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Are you curious about the origins of Whisky's natural flavour?

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Are you legally old enough
(and sufficiently curious)
to enjoy terroir-driven whisky?

Recently our terroir team of Head Brewer Neil, Terroir Specialist Angelita and Dr Dustin Herb got all dressed up (Neil less so) and visited the Irish Department of Agriculture, Food & the Marine.

It was a return to barley’s Jurassic Park – the place our Heritage Project began – to do a little filming around our upcoming Hunter release … and a little checking up on the first seeds of The Journey Project.

Once ‘miked up’ our barley botherers made their way across the beautiful campus to investigate the Irish seedbank tucked away in the Department’s vaults. Here, in a freezer not a million miles from what you might have in your own home, the last few grams of heritage grain varieties by the hundred slumber in cryostasis … a treasure trove of flavour waiting to be unlocked.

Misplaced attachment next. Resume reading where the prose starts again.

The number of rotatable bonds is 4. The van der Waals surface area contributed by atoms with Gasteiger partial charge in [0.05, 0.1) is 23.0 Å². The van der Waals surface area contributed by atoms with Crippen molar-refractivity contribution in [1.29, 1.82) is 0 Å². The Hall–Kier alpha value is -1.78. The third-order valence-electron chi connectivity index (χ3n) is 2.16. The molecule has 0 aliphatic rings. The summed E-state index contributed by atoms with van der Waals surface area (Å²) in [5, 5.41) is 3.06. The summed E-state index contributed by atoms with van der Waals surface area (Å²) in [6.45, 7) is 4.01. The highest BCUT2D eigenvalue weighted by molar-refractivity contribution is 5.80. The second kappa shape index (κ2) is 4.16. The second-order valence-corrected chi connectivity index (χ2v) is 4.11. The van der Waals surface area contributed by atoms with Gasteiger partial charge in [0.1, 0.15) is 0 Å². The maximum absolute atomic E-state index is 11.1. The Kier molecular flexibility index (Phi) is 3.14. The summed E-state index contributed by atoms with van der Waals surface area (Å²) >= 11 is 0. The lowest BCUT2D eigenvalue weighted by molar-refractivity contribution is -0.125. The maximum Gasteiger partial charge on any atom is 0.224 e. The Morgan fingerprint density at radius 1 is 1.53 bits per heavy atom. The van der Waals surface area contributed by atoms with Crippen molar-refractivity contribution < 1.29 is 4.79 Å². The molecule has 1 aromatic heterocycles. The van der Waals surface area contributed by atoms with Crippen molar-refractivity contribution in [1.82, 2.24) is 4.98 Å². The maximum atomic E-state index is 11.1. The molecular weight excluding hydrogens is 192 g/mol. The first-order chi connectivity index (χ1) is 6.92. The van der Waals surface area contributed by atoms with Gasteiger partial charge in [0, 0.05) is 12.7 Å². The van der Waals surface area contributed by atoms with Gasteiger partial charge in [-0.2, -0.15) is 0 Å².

It was from this dragon’s hoard of ancient barley that the 50 gram bag of Hunter — ultimately to become our whisky — was taken along with, later, Goldthorpe and Old Irish. Neil rifled through the tiny packets, almost reminiscent of an astronaut’s food packages, but this wasn’t a withdrawal day. Maybe next time …

A quick look through some of the cupboards in the labs revealed every conceivable grain – not just barley, but wheats, corns, oats and more – all filed neatly by category, like finding oneself inside an agronomist’s head. A physical catalogue of the historic flavours of Ireland.

 

We examined the greenhouses where the first seeds of Hunter were upscaled from that one tiny packet to enough to sow a farm with. Specialist, high-tech, state of the art equipment? Not here. Nothing fancier than some grow-bags such as you might use for tomatoes. They nourished our Hunter, and they’ll go on to nourish our very own barley hybrids as we crossbreed heritage varieties in search of ultimate natural flavour.

EDITORIAL